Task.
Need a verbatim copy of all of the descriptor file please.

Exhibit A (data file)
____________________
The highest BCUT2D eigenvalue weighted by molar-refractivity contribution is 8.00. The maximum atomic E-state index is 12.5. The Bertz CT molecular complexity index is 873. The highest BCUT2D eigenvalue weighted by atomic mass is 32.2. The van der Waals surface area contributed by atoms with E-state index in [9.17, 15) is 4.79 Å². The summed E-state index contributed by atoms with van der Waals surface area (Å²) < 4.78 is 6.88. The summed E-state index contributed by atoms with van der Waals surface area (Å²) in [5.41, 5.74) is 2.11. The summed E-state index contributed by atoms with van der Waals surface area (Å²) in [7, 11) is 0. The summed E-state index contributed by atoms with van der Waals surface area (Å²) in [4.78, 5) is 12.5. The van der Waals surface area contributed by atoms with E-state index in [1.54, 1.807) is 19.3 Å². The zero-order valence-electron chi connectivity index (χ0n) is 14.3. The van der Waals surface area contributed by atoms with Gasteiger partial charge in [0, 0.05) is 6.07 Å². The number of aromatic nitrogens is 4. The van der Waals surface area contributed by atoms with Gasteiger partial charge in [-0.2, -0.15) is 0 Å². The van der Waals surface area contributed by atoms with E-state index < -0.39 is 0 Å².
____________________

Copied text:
The highest BCUT2D eigenvalue weighted by molar-refractivity contribution is 8.00. The maximum atomic E-state index is 12.5. The Bertz CT molecular complexity index is 873. The highest BCUT2D eigenvalue weighted by atomic mass is 32.2. The van der Waals surface area contributed by atoms with E-state index in [9.17, 15) is 4.79 Å². The summed E-state index contributed by atoms with van der Waals surface area (Å²) < 4.78 is 6.88. The summed E-state index contributed by atoms with van der Waals surface area (Å²) in [5.41, 5.74) is 2.11. The summed E-state index contributed by atoms with van der Waals surface area (Å²) in [7, 11) is 0. The summed E-state index contributed by atoms with van der Waals surface area (Å²) in [4.78, 5) is 12.5. The van der Waals surface area contributed by atoms with E-state index in [1.54, 1.807) is 19.3 Å². The zero-order valence-electron chi connectivity index (χ0n) is 14.3. The van der Waals surface area contributed by atoms with Gasteiger partial charge in [0, 0.05) is 6.07 Å². The number of aromatic nitrogens is 4. The van der Waals surface area contributed by atoms with Gasteiger partial charge in [-0.2, -0.15) is 0 Å². The van der Waals surface area contributed by atoms with E-state index < -0.39 is 0 Å².